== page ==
Weighted Stego-Image (WS) attempts to calculate the lengths of secret messages hidden in natural images by generating an estimate of the cover image and comparing it with a flipped version of the stego-image.

For simplicity, let us assume our cover image, *c*, is greyscale, 5 x 5 pixels, and each pixel is completely black with a value of 0:

0 0 0 0 0

0 0 0 0 0

0 0 0 0 0

0 0 0 0 0

0 0 0 0 0

If we use LSBR to sequentially embed the message 11100011 10001110 01100110 in *c*, this gives us the stego-image, *s*:

1 1 1 0 0

0 1 1 1 0

0 0 1 1 1

0 0 1 1 0

0 1 1 0 0

Typically half the LSBs in the cover image will already be set to the desired value. In the case of *c*, only 13 LSBs needed to be changed, even though the length of the message is 24 bits.

Next we create a new image called *s-bar*. This is simply *s* with all its LSBs flipped:

0 0 0 1 1

1 0 0 0 1

1 1 0 0 0

1 1 0 0 1

1 0 0 1 1

We create another image called *s-alpha* or the *weighted stego-image*. This image is created using the weighted average of every byte in *s* and *s-bar*. The formula for *s-alpha* is as follows:

*s-alpha[i]* = *alpha * s[i]* + (1 − *alpha*) ** s-bar[i]*, where

* *i* = index of each byte in *s* and *s-bar*

* *alpha* = weight

Therefore if use an alpha of 0.5, the image produced using the above formula is as follows:

0.5 0.5 0.5 0.5 0.5

0.5 0.5 0.5 0.5 0.5

0.5 0.5 0.5 0.5 0.5

0.5 0.5 0.5 0.5 0.5

0.5 0.5 0.5 0.5 0.5

The euclidean distance between *s-alpha* and the cover image *c* is minimised when *alpha* = *m*/2*n*, where *m* is the number of bits in the hidden message, and *n* is the number of pixels in the image. Therefore if we can calculate this distance, we will be able to figure out *m*.

Calculating the euclidean distance between two images is the same as calculating the distance between two matrices. This is defined as follows:

Therefore the distance between *s-alpha* and *c* is as follows:

In a real-world scenario we would not have access to *c* (we would only have access to *s*), so we cannot calculate the distance from *s-alpha* to *c*, however we can estimate the pixels of *c* using the weighted average of the pixels of *s*, and use this estimation in place of *c*. We do this by applying a weighted mask to *s* to produce *f*, the estimation of *c*.

Let us take a look at how a 3 x 3 mask can be used to estimate the first four pixels of *c*. We will use the following mask:

1 0 1

0 1 0

1 0 1

The first iteration is as follows:

The second iteration:

The third iteration:

The fourth iteration:

After all iterations have completed, the estimation of c, *f*, is as follows:

4 3 4

2 4 3

2 3 4

Fridrich et al, the creators of WS, use a simple mask to estimate the value of each pixel. It consists of averaging four pixels surrounding each target pixel. Ker et al, who revisited WS, suggest a number of improvements to this including using unsymmetrical masks of varying sizes and weights. They suggest the following mask as optimal:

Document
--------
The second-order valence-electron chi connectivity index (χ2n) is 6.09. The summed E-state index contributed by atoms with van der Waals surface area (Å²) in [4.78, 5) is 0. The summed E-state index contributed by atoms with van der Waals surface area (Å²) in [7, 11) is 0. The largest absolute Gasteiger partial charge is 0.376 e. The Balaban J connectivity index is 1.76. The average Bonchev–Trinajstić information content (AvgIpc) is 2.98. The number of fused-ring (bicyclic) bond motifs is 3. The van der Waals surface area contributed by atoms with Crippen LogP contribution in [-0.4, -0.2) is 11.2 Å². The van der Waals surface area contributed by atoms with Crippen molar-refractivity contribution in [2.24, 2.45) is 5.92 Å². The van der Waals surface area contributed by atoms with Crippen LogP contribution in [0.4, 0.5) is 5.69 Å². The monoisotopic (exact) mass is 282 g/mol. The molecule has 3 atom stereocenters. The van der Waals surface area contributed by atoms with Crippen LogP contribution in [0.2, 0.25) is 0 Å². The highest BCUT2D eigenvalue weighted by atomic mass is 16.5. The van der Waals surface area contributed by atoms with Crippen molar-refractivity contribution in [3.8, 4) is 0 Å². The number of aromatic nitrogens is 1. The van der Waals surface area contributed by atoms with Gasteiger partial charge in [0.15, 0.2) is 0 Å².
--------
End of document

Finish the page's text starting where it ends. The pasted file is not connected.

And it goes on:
−0.25 0.5 −0.25

0.5 0 0.5

−0.25 0.5 −0.25

Using this optimal mask (with rounding) produces a better estimation of *c*:

0 2 0

1 1 1

1 1 0

As you can see, *f* is now very similar to *c* (more than 99% accurate), however it is 3 x 3 instead 5 x 5 due to the mask missing the edges and corners of *c*. This is usually a non-issue when using real-world images (usually much larger than 5 x 5 pixels) as the edges and corners only make up a small portion of the overall image.

Ker et al state the optimal mask might depend on which cover image is being analysed, so using weighted least-squares regression to determine the weights (*a* and *b* in the following mask) may be preferable. However they state this will double the computation time.

b a b

a 0 a

b a b

After determining the best estimate of *c*, we can find the distance between *s-alpha* and *f*, and solve for the alpha that minimises the distance between both images. As discussed above, the alpha that minimises the distance between both images should be around *m*/2*n*. We already have the value of *n*, so we just need to figure out *m*, the estimated length of the hidden message.

We know the distance between *s-alpha* and *f* is as follows:

where [*i*] is an iterator starting from the first byte in each image.

During the above calculation, the edges and corners of *s-alpha* are discarded to make it the same size as *f*.

Since we want the alpha that minimises the distance, the square root will not affect the minimisation (if the distance is minimal, the squared distance is also minimal), so we want the alpha that minimizes the sum of the square of the differences:

If we take the derivative of this function and set it to zero, we can find where the slope of the function is also zero (the maxima and minima of the original function). This is the alpha which minimises the distance:

We know s-alpha[i] is as follows:

*s-alpha[i]* = *alpha* * *s[i]* + (1 − *alpha*) * *s-bar[i]*

Therefore:

Since the alpha is *m*/2*n*, we can calculate *m*, the length of the hidden message:

To calculate *m* for an RGB image, each colour channel is treated like a separate greyscale-like image: one image using all the red bytes, one image using all the green bytes, and one image using all the blue bytes. The output is the estimation of LSB changes for each colour channel.